Financial Resources – News Articles & Links
Important Update about your EMV Chip Debit Card
When you use an EMV chip-enabled debit card to make a payment, most merchants that are equipped with EMV chip card terminals give you the option of paying as either “Debit” or “Credit.” Either option may require you to enter your PIN. Always inform the cashier "you want to choose credit.” You might encounter the two options - US MasterCard or International MasterCard, always choose International MasterCard; and your transaction will be completed as a credit transaction. You may also see US MasterCard and MasterCard, choose MasterCard and your transaction will be completed as a credit transaction. Please note, you may still be required to enter a PIN, but as long as you select credit, International MasterCard or MasterCard, the transaction will be processed as a credit transaction and not Point of Sale (POS). If you don't see these options, the merchant you are shopping with has decided for you; and they will only route it through US MasterCard as a POS transaction.
Many members who make purchases with their debit cards at certain retailers, no longer have the option of choosing “Credit” when making their payment. Unfortunately, some stores have made the business decision to require their customers using a debit card to use the “Debit” option and enter their PIN, thus making the “Credit” option unavailable. When your purchase, if over $50, goes through as a pin-based POS debit transaction, it will incur a nominal 50 cent fee.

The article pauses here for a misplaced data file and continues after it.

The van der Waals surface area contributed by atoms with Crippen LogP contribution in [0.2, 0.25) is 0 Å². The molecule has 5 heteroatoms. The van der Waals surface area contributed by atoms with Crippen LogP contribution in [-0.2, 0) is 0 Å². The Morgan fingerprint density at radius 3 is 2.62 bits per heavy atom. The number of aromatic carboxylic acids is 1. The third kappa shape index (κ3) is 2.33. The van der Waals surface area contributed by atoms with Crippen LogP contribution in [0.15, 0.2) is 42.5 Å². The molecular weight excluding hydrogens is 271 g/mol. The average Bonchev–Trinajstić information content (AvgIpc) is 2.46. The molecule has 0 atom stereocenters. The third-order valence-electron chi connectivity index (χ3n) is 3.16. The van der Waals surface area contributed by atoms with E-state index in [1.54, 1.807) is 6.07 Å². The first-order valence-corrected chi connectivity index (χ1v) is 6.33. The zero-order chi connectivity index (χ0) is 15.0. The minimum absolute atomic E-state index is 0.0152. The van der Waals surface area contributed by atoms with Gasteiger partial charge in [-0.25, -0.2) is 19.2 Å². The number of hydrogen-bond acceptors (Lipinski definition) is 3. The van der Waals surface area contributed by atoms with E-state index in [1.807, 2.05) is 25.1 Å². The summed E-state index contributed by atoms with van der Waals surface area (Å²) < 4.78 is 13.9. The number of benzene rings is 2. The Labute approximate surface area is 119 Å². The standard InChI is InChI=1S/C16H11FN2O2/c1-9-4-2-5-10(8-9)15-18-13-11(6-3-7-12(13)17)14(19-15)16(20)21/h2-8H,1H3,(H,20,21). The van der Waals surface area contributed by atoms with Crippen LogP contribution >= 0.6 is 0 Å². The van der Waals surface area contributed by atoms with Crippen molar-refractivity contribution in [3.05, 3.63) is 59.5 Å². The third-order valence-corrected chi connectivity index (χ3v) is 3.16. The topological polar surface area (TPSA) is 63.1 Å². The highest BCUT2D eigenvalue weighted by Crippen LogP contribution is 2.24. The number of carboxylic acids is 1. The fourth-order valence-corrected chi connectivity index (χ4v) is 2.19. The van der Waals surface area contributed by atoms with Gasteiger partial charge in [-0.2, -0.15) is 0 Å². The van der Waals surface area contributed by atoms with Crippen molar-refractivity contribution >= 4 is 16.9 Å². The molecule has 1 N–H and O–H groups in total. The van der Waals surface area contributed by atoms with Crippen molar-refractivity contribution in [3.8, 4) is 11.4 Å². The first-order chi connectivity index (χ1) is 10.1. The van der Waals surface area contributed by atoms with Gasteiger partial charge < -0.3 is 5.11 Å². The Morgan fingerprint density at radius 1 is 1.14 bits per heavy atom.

If a retailer does not permit you to select “credit” at the sale terminal, you have the following options:
- Complete the transaction and pay a 50 cent fee
- Cancel out of transaction; and pay with a First Service VISA Credit Card instead
- Cancel out of the transaction and pay with a check or cash
Let your voice be heard! If a retailer tells you that you no longer have an option on how to pay for your transaction – we encourage you to call or write the store. Let them know that as a consumer, you want them to bring back your choice on how you pay for your purchases.
Hardly a day goes by without hearing about credit scores in TV and radio advertisements. As tempting as it is to just ignore this old subject, that can be a big mistake. Here’s why credit scores matter and how to improve yours.
Why is credit such a big deal?
When you apply for financing, whether it’s to buy a car or for a credit card, lenders check your credit. The results not only determine approval, but top scores can also bring lower interest rates and, oftentimes, lower fees. In short, better credit equals stronger borrowing power.
As if this wasn’t enough reason to boost your scores, lenders aren’t the only ones taking your credit into account. Employers and landlords often run credit checks as well, so poor credit could mean missing out on jobs and apartments. Credit scores may also affect your insurance premiums, which mobile phone plans you have access to, and whether you’re required to make a cash deposit for utility hook-ups.